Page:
59      Third, as regards the informed user’s level of attention, it should be noted that, although the informed user is not the well-informed and reasonably observant and circumspect average consumer who normally perceives a design as a whole and does not proceed to analyse its various details (see, by analogy, Case C‑342/97 Lloyd Schuhfabrik Meyer [1999] ECR I‑3819, paragraphs 25 and 26), he is also not an expert or specialist capable of observing in detail the minimal differences that may exist between the designs in conflict. Thus, the qualifier ‘informed’ suggests that, without being a designer or a technical expert, the user knows the various designs which exist in the sector concerned, possesses a certain degree of knowledge with regard to the features which those designs normally include, and, as a result of his interest in the products concerned, shows a relatively high degree of attention when he uses them.

60      Thus, the use of the words ‘easily perceived’ in paragraph 83 of the judgment under appeal must be understood in a broader context as simply providing clarification as to the greater degree of curvature displayed by the contested design. Since the General Court adopted a correct approach in defining the informed user, it cannot be inferred that the words used in paragraph 83 of the judgment under appeal, by themselves, mean that the informed user’s level of attention had been incorrectly assessed by the General Court.

61      In the light of the foregoing considerations, the second part of the single ground of appeal must be rejected as unfounded.

 The third part of the single ground of appeal, concerning the scope of review by the Courts

 Arguments of the parties

62      PepsiCo, referring to a recent judgment of the Court concerning plant varieties (Case C‑38/09 P Schräder v CPVO [2010] ECR I‑3209, paragraph 77), submits that the General Court’s minute examination of the differences and similarities between the designs at issue went beyond its task under Article 61(2) of Regulation No 6/2002. PepsiCo accordingly submits that the determination of whether or not there is a similar overall impression must be left to the Board of Appeal’s assessment.

63      OHIM also submits that, in refusing to restrict itself to a review of manifest errors of assessment, the General Court went beyond what Article 61 of Regulation No 6/2002 allows in Community design matters.

64      Grupo Promer contends that PepsiCo’s argument is unfounded. The Court’s findings in Schräder v CPVO, it argues, arose from the fact that that case concerned a complex technical examination, whereas the present case concerns the simple examination of designs in order to determine whether the contested design lacks individual character.

 Findings of the Court

65      In the present case, it is common ground that the General Court carried out an in-depth examination of the designs at issue before annulling the Board of Appeal’s decision.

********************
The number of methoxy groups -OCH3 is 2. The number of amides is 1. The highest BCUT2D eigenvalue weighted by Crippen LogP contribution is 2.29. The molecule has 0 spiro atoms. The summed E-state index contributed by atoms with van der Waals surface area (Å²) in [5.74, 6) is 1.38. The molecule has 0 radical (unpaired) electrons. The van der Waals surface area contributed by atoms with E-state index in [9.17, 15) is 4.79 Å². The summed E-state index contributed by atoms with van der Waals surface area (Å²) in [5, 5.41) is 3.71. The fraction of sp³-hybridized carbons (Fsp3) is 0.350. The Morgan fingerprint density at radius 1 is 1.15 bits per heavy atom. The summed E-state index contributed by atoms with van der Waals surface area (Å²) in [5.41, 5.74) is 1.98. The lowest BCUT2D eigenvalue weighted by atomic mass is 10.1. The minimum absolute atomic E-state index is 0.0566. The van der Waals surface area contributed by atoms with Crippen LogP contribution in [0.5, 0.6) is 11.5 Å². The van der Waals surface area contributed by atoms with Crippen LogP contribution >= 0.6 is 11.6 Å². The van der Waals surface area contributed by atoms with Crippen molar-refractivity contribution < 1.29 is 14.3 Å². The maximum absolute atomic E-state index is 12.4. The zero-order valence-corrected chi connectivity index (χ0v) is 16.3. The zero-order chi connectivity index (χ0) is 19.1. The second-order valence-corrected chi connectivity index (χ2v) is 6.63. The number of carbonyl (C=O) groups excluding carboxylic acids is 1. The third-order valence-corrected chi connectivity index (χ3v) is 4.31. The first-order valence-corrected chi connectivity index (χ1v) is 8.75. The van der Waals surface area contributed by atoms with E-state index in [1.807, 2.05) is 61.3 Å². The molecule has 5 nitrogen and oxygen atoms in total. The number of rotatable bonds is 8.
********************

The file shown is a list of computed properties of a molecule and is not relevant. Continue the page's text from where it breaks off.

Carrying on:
66      In that context, it should be recalled that the General Court has jurisdiction to conduct a full review of the legality of OHIM’s assessment of the particulars submitted by an applicant (see Case C‑263/09 P Edwin v OHIM [2011] ECR I‑0000, paragraph 52).

67      Admittedly, by analogy with the judgment in Schräder v CPVO, the General Court may afford OHIM some latitude, in particular where OHIM is called upon to perform highly technical assessments, and restrict itself, in terms of the scope of its review of the Board of Appeal’s decisions in industrial design matters, to an examination of manifest errors of assessment.

68      However, it must be observed that, in the specific circumstances of the present case, the General Court did not carry out a review of the contested decision which went beyond its power to alter decisions under Article 61 of Regulation No 6/2002.

69      Therefore, the third part of the single ground of appeal must be rejected as being unfounded.

 The fourth part of the single ground of appeal, alleging that the review focused on the goods rather than on the designs at issue

 Arguments of the parties

70      PepsiCo submits that it is mistaken to base the assessment of the designs in conflict on a comparison of samples of actual products submitted by the parties for illustration purposes. In particular, there is no need for OHIM, in such invalidity proceedings, to anticipate any potential parallel or future infringement actions based on the same earlier design and the more recent design as used in the marketplace.

71      Grupo Promer notes that the sample products were also examined by the Invalidity Division and by the Board of Appeal. Consequently, the General Court’s assessment of all the evidence already on the file is a question of fact which cannot be advanced as a ground of appeal before the Court of Justice.

 Findings of the Court